Here’s the news in Bethlehem Mayor Robert Donchez’s annual “State of the City Speech” you’ve probably heard: If the pending sale of the Sands casino closes, the future owner plans to sink $190 million at the former Bethlehem Steel plant, including the storied No. 2 Machine Shop.
But here’s the news Donchez delivered that hasn’t grabbed the headlines: The city in 2018 issued building permits that collectively amount to an investment that far tops what Wind Creek Hospitality plans to immediately invest on the land surrounding the casino.
Those 8,404 permits, the most issued since the city began electronically tracking permits, account for $295 million worth of development, he said.
The Factory. Five10Flats. Gateway at Greenway Park. The South Side Commons dorms. Brinker Lofts.
“Outside of the Sands casino, this investment exceeded any prior year by almost $54 million,” Donchez said. “And to show how much the city has grown and how much confidence people have in investing in their homes and businesses, the estimated construction costs over the last four years exceeds those of the previous four years by $370 million.”
Donchez delivered the remarks Thursday to 250 business people at the ArtsQuest Center at SteelStacks. At the event, organized by the Greater Lehigh Valley Chamber of Commerce, Donchez struck an optimistic tone for a city he argues not only weathered the demise of its single largest employer, Bethlehem Steel, but reinvented itself with a healthier, more diversified economy.
Since Steel went cold nearly 25 years ago, Bethlehem has worked to rebuild its tax base with tax incentives, environmental cleanup and partnerships with hospitals, colleges and other nonprofits. Much of the focus has centered on the former Steel plant, where the casino is located, but Donchez noted the investment is reaching other parts of the city as well.
He noted 30 new businesses opened last year, Lehigh University has embarked on a $1 billion “Path to Prominence” campaign to increase student enrollment and more is on the way:
• Martin Tower, former Bethlehem Steel headquarters that have been vacant for a dozen years, could be razed by the end of April to make way for a mixed use project on the site.
• The Boyd Theatre, a beloved movie house shuttered since 2011, is expected to be replaced by a $22 million residential and commercial project.
• ArtsQuest is pushing forward on a $15 million expansion to the Banana Factory, an early indicator of the South Side’s insurgence in 1999.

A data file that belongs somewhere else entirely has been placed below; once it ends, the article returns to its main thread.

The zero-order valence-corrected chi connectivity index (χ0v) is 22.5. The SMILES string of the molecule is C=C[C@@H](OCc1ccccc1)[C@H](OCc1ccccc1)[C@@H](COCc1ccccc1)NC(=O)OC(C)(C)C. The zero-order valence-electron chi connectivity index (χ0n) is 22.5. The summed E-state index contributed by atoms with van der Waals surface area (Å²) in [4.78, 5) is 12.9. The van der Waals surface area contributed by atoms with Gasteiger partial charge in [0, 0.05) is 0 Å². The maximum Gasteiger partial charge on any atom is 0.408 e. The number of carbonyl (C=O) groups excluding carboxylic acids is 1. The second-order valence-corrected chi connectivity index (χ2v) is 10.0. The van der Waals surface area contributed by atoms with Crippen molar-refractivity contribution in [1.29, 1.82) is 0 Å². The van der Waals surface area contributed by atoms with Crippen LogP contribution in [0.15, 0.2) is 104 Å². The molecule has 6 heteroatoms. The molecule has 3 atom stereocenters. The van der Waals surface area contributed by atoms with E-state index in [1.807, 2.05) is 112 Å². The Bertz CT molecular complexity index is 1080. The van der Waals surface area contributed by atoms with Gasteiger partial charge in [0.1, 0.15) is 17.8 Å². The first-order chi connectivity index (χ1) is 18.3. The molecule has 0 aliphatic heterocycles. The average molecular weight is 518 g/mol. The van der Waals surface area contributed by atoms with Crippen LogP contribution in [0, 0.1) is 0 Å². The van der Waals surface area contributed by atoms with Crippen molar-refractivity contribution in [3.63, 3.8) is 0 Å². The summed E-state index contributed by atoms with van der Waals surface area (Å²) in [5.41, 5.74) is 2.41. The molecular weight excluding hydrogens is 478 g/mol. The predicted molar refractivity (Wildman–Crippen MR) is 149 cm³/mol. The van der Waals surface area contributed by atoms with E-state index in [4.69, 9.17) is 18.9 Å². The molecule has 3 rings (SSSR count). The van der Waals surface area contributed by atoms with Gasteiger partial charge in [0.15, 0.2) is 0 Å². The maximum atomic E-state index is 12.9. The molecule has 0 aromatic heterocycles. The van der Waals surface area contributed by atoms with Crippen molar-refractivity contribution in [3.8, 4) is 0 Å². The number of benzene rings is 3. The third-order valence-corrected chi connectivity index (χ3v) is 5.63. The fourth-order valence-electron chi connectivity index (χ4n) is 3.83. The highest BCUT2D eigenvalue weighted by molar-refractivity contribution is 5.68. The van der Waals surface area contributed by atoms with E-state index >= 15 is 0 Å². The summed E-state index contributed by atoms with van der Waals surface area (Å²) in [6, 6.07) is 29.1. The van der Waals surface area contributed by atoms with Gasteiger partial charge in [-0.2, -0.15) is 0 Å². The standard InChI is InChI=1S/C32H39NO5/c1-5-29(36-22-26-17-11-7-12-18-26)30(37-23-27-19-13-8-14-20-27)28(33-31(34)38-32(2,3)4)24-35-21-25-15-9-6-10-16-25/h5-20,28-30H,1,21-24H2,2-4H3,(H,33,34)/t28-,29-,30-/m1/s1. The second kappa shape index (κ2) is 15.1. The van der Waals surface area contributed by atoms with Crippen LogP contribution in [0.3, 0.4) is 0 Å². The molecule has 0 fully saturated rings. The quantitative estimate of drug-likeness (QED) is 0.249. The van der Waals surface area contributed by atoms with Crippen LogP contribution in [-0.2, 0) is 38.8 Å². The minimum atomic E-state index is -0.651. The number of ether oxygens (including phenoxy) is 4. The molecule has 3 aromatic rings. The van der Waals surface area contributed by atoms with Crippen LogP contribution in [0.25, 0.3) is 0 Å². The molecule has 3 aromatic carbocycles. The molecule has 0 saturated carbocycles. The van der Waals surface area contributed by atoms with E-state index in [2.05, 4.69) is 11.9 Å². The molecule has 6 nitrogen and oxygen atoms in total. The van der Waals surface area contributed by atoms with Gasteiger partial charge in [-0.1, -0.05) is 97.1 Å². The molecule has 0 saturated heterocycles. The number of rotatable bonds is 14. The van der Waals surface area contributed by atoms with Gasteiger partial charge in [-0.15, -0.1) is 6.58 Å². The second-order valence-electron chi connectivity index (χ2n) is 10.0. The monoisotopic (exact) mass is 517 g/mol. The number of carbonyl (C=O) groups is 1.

• The city is spearheading a redesign of South New Street, improving the section between Morton Street and the Fahy Bridge to make it safer for bicyclists and pedestrians. It will include new lighting and a design aimed at slowing down traffic.
• North of the Lehigh River, the city is undertaking a master plan, dubbed North Side 2027, to spruce up the neighborhoods north of the historic downtown.
The questions Donchez fielded from the audience centered on the two big projects: Martin Tower and the Sands.
Providing the most detailed timeline yet in his answer, Donchez said Martin Tower would be razed in a way that would direct the debris of Lehigh Valley’s tallest building eastward toward Moravian College, a direction that provides the most room for it to scatter. The removal of the building, vacant for a dozen years, will open the 53-acre property up for development, he said.
Duane Wagner, a representative of owners Lewis Ronca and Norton Herrick, confirmed in a telephone interview that the intention is to implode Martin Tower by the end of April, though it’s not a formal timeline.
Donchez also noted that he met with representatives from Wind Creek Hospitality, which has reached a $1.3 billion deal to buy the Sands casino in Bethlehem. The deal with Wind Creek, the gaming arm of the Poarch Band of Creek Indians of Alabama, is wending its way through state reviews, but Wind Creek has already announced plans to build a second hotel and renovate the No. 2 Machine Shop.
“The quicker that the [Pennsylvania] Gaming Control Board gets this on the agenda for approval the quicker we could move forward and develop the site,” Donchez said.